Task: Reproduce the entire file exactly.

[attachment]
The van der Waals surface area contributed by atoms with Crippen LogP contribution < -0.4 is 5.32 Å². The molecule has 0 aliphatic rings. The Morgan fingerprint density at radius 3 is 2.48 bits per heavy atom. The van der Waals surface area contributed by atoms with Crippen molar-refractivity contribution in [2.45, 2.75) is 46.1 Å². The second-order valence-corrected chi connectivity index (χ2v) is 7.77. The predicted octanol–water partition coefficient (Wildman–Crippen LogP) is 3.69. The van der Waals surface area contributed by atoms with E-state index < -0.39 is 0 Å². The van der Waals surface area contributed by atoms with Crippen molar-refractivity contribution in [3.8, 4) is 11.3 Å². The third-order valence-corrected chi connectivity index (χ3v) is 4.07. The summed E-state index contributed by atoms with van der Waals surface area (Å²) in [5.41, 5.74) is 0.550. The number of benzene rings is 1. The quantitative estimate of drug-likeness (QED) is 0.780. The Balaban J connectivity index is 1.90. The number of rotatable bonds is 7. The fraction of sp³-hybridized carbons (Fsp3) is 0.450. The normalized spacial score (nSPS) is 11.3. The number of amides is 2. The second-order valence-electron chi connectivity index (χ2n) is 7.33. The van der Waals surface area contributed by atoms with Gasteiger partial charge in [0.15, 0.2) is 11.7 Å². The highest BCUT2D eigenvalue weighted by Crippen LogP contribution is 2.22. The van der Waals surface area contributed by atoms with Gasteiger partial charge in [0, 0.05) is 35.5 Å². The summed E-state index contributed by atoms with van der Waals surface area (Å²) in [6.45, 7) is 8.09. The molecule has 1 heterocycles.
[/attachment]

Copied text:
The van der Waals surface area contributed by atoms with Crippen LogP contribution < -0.4 is 5.32 Å². The molecule has 0 aliphatic rings. The Morgan fingerprint density at radius 3 is 2.48 bits per heavy atom. The van der Waals surface area contributed by atoms with Crippen molar-refractivity contribution in [2.45, 2.75) is 46.1 Å². The second-order valence-corrected chi connectivity index (χ2v) is 7.77. The predicted octanol–water partition coefficient (Wildman–Crippen LogP) is 3.69. The van der Waals surface area contributed by atoms with E-state index < -0.39 is 0 Å². The van der Waals surface area contributed by atoms with Crippen molar-refractivity contribution in [3.8, 4) is 11.3 Å². The third-order valence-corrected chi connectivity index (χ3v) is 4.07. The summed E-state index contributed by atoms with van der Waals surface area (Å²) in [5.41, 5.74) is 0.550. The number of benzene rings is 1. The quantitative estimate of drug-likeness (QED) is 0.780. The Balaban J connectivity index is 1.90. The number of rotatable bonds is 7. The fraction of sp³-hybridized carbons (Fsp3) is 0.450. The normalized spacial score (nSPS) is 11.3. The number of amides is 2. The second-order valence-electron chi connectivity index (χ2n) is 7.33. The van der Waals surface area contributed by atoms with Gasteiger partial charge in [0.15, 0.2) is 11.7 Å². The highest BCUT2D eigenvalue weighted by Crippen LogP contribution is 2.22. The van der Waals surface area contributed by atoms with Gasteiger partial charge in [0, 0.05) is 35.5 Å². The summed E-state index contributed by atoms with van der Waals surface area (Å²) in [6.45, 7) is 8.09. The molecule has 1 heterocycles.